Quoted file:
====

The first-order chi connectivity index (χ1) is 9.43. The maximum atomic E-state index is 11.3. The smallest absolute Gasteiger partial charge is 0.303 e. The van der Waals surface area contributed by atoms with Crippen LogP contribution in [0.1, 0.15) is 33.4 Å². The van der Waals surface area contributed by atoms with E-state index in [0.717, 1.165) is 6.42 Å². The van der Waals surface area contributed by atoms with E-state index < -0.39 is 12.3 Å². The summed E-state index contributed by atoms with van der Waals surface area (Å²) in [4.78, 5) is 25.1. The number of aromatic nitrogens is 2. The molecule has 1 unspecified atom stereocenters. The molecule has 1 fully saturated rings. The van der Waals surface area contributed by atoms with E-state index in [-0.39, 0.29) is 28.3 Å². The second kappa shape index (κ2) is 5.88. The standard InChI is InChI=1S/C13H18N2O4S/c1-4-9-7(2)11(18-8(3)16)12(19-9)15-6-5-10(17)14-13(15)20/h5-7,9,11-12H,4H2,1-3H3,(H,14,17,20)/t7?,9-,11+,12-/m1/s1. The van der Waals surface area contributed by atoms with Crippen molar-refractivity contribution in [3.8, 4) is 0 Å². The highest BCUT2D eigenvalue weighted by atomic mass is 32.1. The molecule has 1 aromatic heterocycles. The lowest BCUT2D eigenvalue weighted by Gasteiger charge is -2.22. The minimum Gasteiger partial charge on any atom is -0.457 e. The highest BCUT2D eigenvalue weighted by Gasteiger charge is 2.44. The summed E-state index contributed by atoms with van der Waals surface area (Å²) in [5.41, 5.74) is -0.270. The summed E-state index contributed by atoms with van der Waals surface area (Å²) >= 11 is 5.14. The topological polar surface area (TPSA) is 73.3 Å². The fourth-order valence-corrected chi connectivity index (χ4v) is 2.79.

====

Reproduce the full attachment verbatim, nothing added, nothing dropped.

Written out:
The first-order chi connectivity index (χ1) is 9.43. The maximum atomic E-state index is 11.3. The smallest absolute Gasteiger partial charge is 0.303 e. The van der Waals surface area contributed by atoms with Crippen LogP contribution in [0.1, 0.15) is 33.4 Å². The van der Waals surface area contributed by atoms with E-state index in [0.717, 1.165) is 6.42 Å². The van der Waals surface area contributed by atoms with E-state index < -0.39 is 12.3 Å². The summed E-state index contributed by atoms with van der Waals surface area (Å²) in [4.78, 5) is 25.1. The number of aromatic nitrogens is 2. The molecule has 1 unspecified atom stereocenters. The molecule has 1 fully saturated rings. The van der Waals surface area contributed by atoms with E-state index in [-0.39, 0.29) is 28.3 Å². The second kappa shape index (κ2) is 5.88. The standard InChI is InChI=1S/C13H18N2O4S/c1-4-9-7(2)11(18-8(3)16)12(19-9)15-6-5-10(17)14-13(15)20/h5-7,9,11-12H,4H2,1-3H3,(H,14,17,20)/t7?,9-,11+,12-/m1/s1. The van der Waals surface area contributed by atoms with Crippen molar-refractivity contribution in [3.8, 4) is 0 Å². The highest BCUT2D eigenvalue weighted by atomic mass is 32.1. The molecule has 1 aromatic heterocycles. The lowest BCUT2D eigenvalue weighted by Gasteiger charge is -2.22. The minimum Gasteiger partial charge on any atom is -0.457 e. The highest BCUT2D eigenvalue weighted by Gasteiger charge is 2.44. The summed E-state index contributed by atoms with van der Waals surface area (Å²) in [5.41, 5.74) is -0.270. The summed E-state index contributed by atoms with van der Waals surface area (Å²) >= 11 is 5.14. The topological polar surface area (TPSA) is 73.3 Å². The fourth-order valence-corrected chi connectivity index (χ4v) is 2.79.